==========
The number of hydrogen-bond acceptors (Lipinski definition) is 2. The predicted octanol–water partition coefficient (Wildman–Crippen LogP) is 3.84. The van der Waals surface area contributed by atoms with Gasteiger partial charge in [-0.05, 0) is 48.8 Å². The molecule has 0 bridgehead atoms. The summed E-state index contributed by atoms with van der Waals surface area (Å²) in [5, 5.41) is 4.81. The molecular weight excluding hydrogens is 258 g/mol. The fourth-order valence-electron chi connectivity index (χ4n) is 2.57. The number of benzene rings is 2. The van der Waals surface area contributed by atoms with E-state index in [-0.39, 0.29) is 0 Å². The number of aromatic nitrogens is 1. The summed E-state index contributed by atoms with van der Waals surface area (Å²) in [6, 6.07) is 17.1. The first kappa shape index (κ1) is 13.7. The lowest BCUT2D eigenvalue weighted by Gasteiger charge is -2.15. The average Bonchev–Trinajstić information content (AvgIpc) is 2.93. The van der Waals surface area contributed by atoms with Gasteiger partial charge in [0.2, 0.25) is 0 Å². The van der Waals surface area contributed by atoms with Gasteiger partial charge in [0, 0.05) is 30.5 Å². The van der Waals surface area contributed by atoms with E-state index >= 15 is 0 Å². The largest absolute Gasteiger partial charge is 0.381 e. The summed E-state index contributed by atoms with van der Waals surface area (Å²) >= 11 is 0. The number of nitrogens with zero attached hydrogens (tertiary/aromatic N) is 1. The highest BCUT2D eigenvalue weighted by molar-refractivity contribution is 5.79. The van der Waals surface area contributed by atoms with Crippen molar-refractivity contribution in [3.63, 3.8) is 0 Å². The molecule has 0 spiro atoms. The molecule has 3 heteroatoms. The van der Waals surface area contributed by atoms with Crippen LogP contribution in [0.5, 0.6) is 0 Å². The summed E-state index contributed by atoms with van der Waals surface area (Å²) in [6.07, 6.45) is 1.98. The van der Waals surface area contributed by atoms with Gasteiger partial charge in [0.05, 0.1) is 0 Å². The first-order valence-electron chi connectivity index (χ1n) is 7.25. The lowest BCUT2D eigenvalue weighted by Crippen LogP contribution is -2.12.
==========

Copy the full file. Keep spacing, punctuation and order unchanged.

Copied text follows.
The number of hydrogen-bond acceptors (Lipinski definition) is 2. The predicted octanol–water partition coefficient (Wildman–Crippen LogP) is 3.84. The van der Waals surface area contributed by atoms with Gasteiger partial charge in [-0.05, 0) is 48.8 Å². The molecule has 0 bridgehead atoms. The summed E-state index contributed by atoms with van der Waals surface area (Å²) in [5, 5.41) is 4.81. The molecular weight excluding hydrogens is 258 g/mol. The fourth-order valence-electron chi connectivity index (χ4n) is 2.57. The number of benzene rings is 2. The van der Waals surface area contributed by atoms with E-state index in [-0.39, 0.29) is 0 Å². The number of aromatic nitrogens is 1. The summed E-state index contributed by atoms with van der Waals surface area (Å²) in [6, 6.07) is 17.1. The first kappa shape index (κ1) is 13.7. The lowest BCUT2D eigenvalue weighted by Gasteiger charge is -2.15. The average Bonchev–Trinajstić information content (AvgIpc) is 2.93. The van der Waals surface area contributed by atoms with Gasteiger partial charge in [0.2, 0.25) is 0 Å². The van der Waals surface area contributed by atoms with Gasteiger partial charge in [0, 0.05) is 30.5 Å². The van der Waals surface area contributed by atoms with E-state index >= 15 is 0 Å². The largest absolute Gasteiger partial charge is 0.381 e. The summed E-state index contributed by atoms with van der Waals surface area (Å²) >= 11 is 0. The number of nitrogens with zero attached hydrogens (tertiary/aromatic N) is 1. The highest BCUT2D eigenvalue weighted by molar-refractivity contribution is 5.79. The van der Waals surface area contributed by atoms with Crippen molar-refractivity contribution in [3.63, 3.8) is 0 Å². The molecule has 0 spiro atoms. The molecule has 3 heteroatoms. The van der Waals surface area contributed by atoms with Crippen LogP contribution in [0.5, 0.6) is 0 Å². The summed E-state index contributed by atoms with van der Waals surface area (Å²) in [6.07, 6.45) is 1.98. The van der Waals surface area contributed by atoms with Gasteiger partial charge in [0.05, 0.1) is 0 Å². The first-order valence-electron chi connectivity index (χ1n) is 7.25. The lowest BCUT2D eigenvalue weighted by Crippen LogP contribution is -2.12.